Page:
But anyway, in this situation, trying to take a video file that has been intentionally shrunk down and transcoding it into a format that is intended for storage savings on raw data streams is going to result in the files growing. For highly compressed files, this file growth can be massive. It’s a situation of “once you squeeze the toothpaste out of the container, there’s nothing you can do to put the toothpaste back in again.” The data is gone, and making it bigger is not going to increase the quality again. Also since it’s a weird thing to do, it might even make the quality seem worse because it’s trying to stretch out something that has already been shrunk down, like trying to stretch out a wool sweater that has gone through the wash. Anyone who has ever raised a toddler probably has their own story of some very junior person trying to put something back together again and pretending like the adult won’t notice that it’s been completely ruined. I haven’t raised or been around toddlers, but I have, in fact, been a toddler and I know a bad video transcode when I see one.

elephant sweater

So for files that have already experienced compression, a migration to ffv1.mkv is not going to have any positive benefits. You can quit reading now if you just needed to know that! Otherwise, brace yourself for some opinions (thinly-veiled as advice). (“My blog, my rules!”)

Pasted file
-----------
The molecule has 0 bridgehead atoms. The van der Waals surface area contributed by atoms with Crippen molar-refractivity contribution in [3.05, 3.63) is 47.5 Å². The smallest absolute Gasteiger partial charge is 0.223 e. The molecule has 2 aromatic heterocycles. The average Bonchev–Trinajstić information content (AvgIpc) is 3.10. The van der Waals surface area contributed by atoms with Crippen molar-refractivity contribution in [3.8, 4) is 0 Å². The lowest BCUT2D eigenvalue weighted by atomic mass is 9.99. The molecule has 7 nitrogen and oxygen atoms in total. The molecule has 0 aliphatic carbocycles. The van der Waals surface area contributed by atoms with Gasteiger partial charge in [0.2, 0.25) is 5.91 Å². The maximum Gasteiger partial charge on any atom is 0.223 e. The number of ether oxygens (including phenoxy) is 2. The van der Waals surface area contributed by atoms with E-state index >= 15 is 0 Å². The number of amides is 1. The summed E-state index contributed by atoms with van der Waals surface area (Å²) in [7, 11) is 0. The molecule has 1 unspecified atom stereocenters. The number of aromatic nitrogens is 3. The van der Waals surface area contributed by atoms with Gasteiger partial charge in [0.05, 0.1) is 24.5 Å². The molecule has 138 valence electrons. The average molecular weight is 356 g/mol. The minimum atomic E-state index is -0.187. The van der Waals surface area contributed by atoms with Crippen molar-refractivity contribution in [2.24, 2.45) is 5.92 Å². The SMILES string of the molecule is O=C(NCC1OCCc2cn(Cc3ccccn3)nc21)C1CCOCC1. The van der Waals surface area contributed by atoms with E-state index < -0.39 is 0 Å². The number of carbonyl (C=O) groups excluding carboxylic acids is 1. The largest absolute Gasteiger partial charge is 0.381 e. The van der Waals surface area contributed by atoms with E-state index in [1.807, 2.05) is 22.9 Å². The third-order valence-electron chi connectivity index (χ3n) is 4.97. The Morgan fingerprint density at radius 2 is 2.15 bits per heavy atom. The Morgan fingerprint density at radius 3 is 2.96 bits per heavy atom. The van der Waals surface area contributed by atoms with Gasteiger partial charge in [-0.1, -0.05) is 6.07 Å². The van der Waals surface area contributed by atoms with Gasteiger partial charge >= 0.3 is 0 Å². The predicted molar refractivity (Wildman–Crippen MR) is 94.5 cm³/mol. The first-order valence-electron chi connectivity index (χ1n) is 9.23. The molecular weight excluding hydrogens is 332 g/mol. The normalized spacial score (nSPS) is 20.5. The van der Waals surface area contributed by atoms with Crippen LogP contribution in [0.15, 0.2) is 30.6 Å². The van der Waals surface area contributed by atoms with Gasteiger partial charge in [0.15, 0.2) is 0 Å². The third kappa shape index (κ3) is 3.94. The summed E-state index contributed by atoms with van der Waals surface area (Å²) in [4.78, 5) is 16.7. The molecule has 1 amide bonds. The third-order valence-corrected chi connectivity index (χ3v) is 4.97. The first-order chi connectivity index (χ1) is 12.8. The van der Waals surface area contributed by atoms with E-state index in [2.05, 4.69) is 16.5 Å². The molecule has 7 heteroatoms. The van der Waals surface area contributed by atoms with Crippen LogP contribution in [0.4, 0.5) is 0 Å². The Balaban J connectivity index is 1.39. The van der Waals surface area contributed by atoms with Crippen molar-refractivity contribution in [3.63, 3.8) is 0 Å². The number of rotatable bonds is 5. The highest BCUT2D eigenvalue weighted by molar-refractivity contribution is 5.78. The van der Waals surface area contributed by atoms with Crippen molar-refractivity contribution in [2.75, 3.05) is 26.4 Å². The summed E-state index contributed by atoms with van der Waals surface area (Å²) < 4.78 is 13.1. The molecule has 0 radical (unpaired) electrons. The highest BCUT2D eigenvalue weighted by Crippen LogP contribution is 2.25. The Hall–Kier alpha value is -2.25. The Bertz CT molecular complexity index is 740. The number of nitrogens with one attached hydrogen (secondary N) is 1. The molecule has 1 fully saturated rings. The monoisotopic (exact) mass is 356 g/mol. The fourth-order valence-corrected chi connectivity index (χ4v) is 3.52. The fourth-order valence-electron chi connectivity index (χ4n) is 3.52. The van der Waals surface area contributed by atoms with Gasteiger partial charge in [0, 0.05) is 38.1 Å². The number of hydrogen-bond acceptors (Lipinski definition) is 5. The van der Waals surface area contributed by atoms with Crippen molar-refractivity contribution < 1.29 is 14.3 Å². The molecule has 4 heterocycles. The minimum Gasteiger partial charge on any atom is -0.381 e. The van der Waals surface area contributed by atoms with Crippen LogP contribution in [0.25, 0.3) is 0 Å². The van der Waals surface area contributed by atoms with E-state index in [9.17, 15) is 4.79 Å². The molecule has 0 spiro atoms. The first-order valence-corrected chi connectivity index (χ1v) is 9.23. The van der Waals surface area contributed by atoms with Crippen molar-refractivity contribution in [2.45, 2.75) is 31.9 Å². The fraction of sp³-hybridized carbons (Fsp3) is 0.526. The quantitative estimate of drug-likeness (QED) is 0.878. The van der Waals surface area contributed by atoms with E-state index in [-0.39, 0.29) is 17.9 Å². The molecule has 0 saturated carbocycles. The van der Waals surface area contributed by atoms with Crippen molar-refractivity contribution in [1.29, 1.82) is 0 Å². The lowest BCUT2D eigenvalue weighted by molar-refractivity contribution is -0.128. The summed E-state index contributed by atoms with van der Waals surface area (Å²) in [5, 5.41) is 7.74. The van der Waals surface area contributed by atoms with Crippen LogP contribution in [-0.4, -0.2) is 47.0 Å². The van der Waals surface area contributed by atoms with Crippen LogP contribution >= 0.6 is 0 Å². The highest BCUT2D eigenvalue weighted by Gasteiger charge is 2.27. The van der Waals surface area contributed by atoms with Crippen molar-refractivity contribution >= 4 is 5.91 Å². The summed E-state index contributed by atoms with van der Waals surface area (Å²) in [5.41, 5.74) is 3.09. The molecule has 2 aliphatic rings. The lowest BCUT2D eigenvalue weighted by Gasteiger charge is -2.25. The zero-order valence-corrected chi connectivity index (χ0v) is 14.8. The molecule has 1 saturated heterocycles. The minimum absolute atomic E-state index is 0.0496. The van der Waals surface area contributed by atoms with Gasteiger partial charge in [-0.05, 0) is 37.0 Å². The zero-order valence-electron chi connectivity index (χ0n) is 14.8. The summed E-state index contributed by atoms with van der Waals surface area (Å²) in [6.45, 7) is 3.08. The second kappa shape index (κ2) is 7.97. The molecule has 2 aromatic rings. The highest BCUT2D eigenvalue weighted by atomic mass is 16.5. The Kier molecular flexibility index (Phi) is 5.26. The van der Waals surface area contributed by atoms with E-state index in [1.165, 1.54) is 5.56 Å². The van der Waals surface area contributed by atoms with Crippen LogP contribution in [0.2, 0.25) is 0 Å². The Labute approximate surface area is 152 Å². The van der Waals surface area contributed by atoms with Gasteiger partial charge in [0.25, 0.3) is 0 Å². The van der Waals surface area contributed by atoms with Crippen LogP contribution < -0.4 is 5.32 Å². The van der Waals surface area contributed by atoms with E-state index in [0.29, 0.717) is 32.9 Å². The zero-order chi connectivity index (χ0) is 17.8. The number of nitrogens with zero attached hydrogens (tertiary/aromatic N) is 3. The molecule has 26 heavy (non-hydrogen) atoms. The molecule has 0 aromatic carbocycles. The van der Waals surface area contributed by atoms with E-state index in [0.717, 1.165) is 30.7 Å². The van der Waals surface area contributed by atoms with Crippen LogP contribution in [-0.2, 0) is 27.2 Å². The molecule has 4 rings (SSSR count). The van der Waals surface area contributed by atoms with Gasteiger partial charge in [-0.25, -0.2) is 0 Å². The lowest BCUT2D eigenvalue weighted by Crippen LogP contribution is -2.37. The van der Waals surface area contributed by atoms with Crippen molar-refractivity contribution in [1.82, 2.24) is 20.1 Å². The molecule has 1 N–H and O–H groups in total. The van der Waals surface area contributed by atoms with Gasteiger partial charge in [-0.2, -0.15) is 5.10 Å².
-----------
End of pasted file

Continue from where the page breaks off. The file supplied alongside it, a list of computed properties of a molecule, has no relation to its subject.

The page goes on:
I have found that people seek out and really want the one perfect solution. In this case, folks are looking for the one perfect format for all of their video materials.

But the world is imperfect, humans are imperfect, and thusly our video files are imperfect, too.

Having worked on the standardization of Matroska and FFV1 (a process that is still ongoing – much praise to the folks getting it over the finish line) and on the MediaConch project and having written papers and given presentations on the merits of this particular kind of video file that I feel is the best choice for preservation of moving image assets, I’ve done my fair share of advocating for its adoption.

Tons of energy have been put into “what is the one perfect format?” because humans love to be right, are tribalistic, and want simple solutions. But I think, in expressing the merits of certain formats over others, it’s the wrong conversation to be having so often. There needs to be more emphasis on, well, the archiving part. What is the context around these files? How did they come to be, and how did they come to be collected?

A time when I absolutely advocate wholeheartedly in favor of an ffv1.mkv file is when files are moving from their analog media life into the digital world. This is the time when an archivist (librarian/conservator/whatever) has to think carefully and critically about the new format, because the original information has to be radically transformed from physical magnetic media or acetate into binary data. For a long time, uncompressed video (“v210.mov”) was considered the best archival standard because it was the highest possible quality, essentially just a stream of data. The savings difference between this uncompressed datastream and losslessly compressed encoding can be huge, and the cost savings over time are significant, too.

But for everything else, it’s important to be critical of both where it came from and from its current technical specifications before applying any kind of treatment, and understanding both of those things. Working with video formats, you should think through the following questions:

For some more reading on this, Peter Bubestinger-Steindl has some good advice around this in AV RD’s FAQ Page: “Would you always transfer born digital files into your archive format (FFV1)?” and recommends how to handle specific formats.

Happy transcoding!